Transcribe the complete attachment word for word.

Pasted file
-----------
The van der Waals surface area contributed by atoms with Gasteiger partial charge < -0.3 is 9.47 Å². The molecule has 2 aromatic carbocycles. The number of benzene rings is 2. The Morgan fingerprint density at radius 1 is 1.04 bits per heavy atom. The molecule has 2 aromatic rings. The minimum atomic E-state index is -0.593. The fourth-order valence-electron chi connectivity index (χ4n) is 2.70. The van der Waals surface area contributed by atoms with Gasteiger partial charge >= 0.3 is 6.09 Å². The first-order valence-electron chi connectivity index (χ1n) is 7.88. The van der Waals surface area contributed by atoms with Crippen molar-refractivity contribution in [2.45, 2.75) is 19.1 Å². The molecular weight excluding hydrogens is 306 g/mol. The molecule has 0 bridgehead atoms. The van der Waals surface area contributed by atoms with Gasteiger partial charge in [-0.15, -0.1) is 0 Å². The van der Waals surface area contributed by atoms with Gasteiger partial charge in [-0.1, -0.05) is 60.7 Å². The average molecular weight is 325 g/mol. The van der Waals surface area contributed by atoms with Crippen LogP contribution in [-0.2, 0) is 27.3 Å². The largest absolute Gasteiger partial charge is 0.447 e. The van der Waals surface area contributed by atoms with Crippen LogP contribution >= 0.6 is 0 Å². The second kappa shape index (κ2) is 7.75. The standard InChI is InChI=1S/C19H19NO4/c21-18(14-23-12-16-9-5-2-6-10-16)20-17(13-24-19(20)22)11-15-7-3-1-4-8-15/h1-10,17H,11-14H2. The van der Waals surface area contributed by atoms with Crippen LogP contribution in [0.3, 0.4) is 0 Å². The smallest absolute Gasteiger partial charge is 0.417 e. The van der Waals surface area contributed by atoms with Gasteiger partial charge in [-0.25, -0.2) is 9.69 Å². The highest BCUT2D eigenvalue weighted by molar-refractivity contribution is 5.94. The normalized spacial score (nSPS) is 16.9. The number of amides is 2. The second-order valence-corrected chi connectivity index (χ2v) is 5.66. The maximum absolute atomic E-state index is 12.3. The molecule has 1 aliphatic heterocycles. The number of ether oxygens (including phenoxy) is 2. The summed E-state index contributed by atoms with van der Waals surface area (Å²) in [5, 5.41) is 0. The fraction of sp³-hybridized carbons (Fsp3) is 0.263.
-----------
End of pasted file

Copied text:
The van der Waals surface area contributed by atoms with Gasteiger partial charge < -0.3 is 9.47 Å². The molecule has 2 aromatic carbocycles. The number of benzene rings is 2. The Morgan fingerprint density at radius 1 is 1.04 bits per heavy atom. The molecule has 2 aromatic rings. The minimum atomic E-state index is -0.593. The fourth-order valence-electron chi connectivity index (χ4n) is 2.70. The van der Waals surface area contributed by atoms with Gasteiger partial charge >= 0.3 is 6.09 Å². The first-order valence-electron chi connectivity index (χ1n) is 7.88. The van der Waals surface area contributed by atoms with Crippen molar-refractivity contribution in [2.45, 2.75) is 19.1 Å². The molecular weight excluding hydrogens is 306 g/mol. The molecule has 0 bridgehead atoms. The van der Waals surface area contributed by atoms with Gasteiger partial charge in [-0.15, -0.1) is 0 Å². The van der Waals surface area contributed by atoms with Gasteiger partial charge in [-0.1, -0.05) is 60.7 Å². The average molecular weight is 325 g/mol. The van der Waals surface area contributed by atoms with Crippen LogP contribution in [-0.2, 0) is 27.3 Å². The largest absolute Gasteiger partial charge is 0.447 e. The van der Waals surface area contributed by atoms with Crippen LogP contribution >= 0.6 is 0 Å². The second kappa shape index (κ2) is 7.75. The standard InChI is InChI=1S/C19H19NO4/c21-18(14-23-12-16-9-5-2-6-10-16)20-17(13-24-19(20)22)11-15-7-3-1-4-8-15/h1-10,17H,11-14H2. The van der Waals surface area contributed by atoms with Crippen LogP contribution in [0.3, 0.4) is 0 Å². The smallest absolute Gasteiger partial charge is 0.417 e. The van der Waals surface area contributed by atoms with Gasteiger partial charge in [-0.25, -0.2) is 9.69 Å². The highest BCUT2D eigenvalue weighted by molar-refractivity contribution is 5.94. The normalized spacial score (nSPS) is 16.9. The number of amides is 2. The second-order valence-corrected chi connectivity index (χ2v) is 5.66. The maximum absolute atomic E-state index is 12.3. The molecule has 1 aliphatic heterocycles. The number of ether oxygens (including phenoxy) is 2. The summed E-state index contributed by atoms with van der Waals surface area (Å²) in [5, 5.41) is 0. The fraction of sp³-hybridized carbons (Fsp3) is 0.263.